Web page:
“She cites the notion that reserving for losses no longer need be done and, by way of evidence, notes that a $10 billion reduction in the banks’ loss provisioning last year was a major contributor to their gain in fourth-quarter earnings. Further, loan-loss reserves cover barely over half — 58%, to be exact — of loans past due…
    …banks…mark to market all the toxic securities they carry at cost. If they were to follow the example of the FDIC, which in a sale last week marked down a batch of kindred securities, they’d have to take a 50% haircut.”–ibid.

    http://www.text-lyrics.com/lyrics___/Sheryl%20Crow/Strong%20Enough/
    has to be the perfect Anthem for our Stockholm Syndrome Society…
    http://www.lewrockwell.com/orig9/longcore5.1.1.html w/ def. and tangential explaination..

  4. maynardGkeynes says:

    We should have the discussion about Social Security sooner rather than later, because SS is in fact most people’s only “retirement program.” It’s also why most people don’t save, and despite the self-serving rantings of the mutual fund industry that people will need some ridiculous percentage of their current income to retire, I think that most people are acting rationally. If benefits are maintained at anything near current levels, SS is actually a rather generous program, particularly if people wait until age 70.5 to retire. The problem we have today is that too many people (a majority in fact) start SS at age 62, which is a big mistake if you plan to live on it. The other big mistake is the Tea Party types desire to scrap SS, when it’s basically the only thing those folks have going for them as they age. This, I don’t understand. Obviously, they are being misled.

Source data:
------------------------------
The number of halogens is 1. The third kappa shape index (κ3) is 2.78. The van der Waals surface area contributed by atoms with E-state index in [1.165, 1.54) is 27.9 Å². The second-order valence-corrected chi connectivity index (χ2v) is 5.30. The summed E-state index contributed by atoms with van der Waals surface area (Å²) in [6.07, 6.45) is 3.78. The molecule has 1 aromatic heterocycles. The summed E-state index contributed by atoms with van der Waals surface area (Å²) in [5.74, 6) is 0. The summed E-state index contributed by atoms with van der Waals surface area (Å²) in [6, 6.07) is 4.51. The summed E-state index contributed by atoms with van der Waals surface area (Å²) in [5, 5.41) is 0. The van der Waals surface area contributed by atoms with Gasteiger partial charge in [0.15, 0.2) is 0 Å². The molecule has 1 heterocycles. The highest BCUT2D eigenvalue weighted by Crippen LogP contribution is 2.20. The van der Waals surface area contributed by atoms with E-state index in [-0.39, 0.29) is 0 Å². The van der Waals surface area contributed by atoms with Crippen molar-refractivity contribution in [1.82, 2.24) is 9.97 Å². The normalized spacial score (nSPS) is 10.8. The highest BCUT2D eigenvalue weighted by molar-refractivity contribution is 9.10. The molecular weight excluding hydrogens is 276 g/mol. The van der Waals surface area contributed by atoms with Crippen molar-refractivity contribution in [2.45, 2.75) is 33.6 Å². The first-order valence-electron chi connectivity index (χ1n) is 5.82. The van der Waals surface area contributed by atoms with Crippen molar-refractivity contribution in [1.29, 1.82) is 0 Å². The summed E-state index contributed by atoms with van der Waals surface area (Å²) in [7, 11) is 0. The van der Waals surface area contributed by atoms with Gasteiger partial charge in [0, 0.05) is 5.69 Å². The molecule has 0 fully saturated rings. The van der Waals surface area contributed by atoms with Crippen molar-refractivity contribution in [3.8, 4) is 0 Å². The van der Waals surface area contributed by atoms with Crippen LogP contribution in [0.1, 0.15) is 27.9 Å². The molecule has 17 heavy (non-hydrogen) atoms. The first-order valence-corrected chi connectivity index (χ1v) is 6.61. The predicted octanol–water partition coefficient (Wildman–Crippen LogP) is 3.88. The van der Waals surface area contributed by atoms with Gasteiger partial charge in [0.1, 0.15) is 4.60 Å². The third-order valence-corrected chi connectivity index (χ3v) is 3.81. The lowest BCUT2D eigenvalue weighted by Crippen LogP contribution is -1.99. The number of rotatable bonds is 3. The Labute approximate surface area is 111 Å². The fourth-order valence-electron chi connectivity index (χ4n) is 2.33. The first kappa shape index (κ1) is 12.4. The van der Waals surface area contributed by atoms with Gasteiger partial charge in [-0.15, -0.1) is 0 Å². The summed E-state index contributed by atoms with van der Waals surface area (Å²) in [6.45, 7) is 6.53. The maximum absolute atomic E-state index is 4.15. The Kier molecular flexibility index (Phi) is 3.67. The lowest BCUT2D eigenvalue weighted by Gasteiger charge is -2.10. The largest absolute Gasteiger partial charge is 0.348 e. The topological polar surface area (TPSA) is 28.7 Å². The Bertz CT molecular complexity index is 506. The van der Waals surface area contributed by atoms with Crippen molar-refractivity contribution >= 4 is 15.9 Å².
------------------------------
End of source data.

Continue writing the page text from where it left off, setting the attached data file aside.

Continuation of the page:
5. The problem we have today is that too many people (a majority in fact) start SS at age 62, which is a big mistake if you plan to live on it.

    If you are over 60 and just got laid off, this is almost your only choice, sadly.

  6. Doc at the Radar Station says:

    SS will continue to be a 3rd rail that isn’t going to get cut much at all. Look for another 1982-like fix with higher taxes if anything-just my opinion. I agree with maynardG above that the mutual fund industry (and others) oversell the amount that people need to put aside. I don’t have the link, but I saw a chart of the average retiree’s income a few weeks ago. It was about 1/3 SS, 1/3 private/public pension, 1/3 assets of their own.

  7. Fritzskelly says:

    What it means is that there will be pain… which nobody wants to talk about.

    Individuals get to choose spending vs. saving. Unfortunately, the Madison Avenue marketing machine has won the battle and created a culture that makes you an asshole if you don’t have the latest phone or a car that parks itself.

    Boom times ahead for the trailer park owners down by the river.

  8. Fredex says:

    “the Tea Party types desire to scrap SS”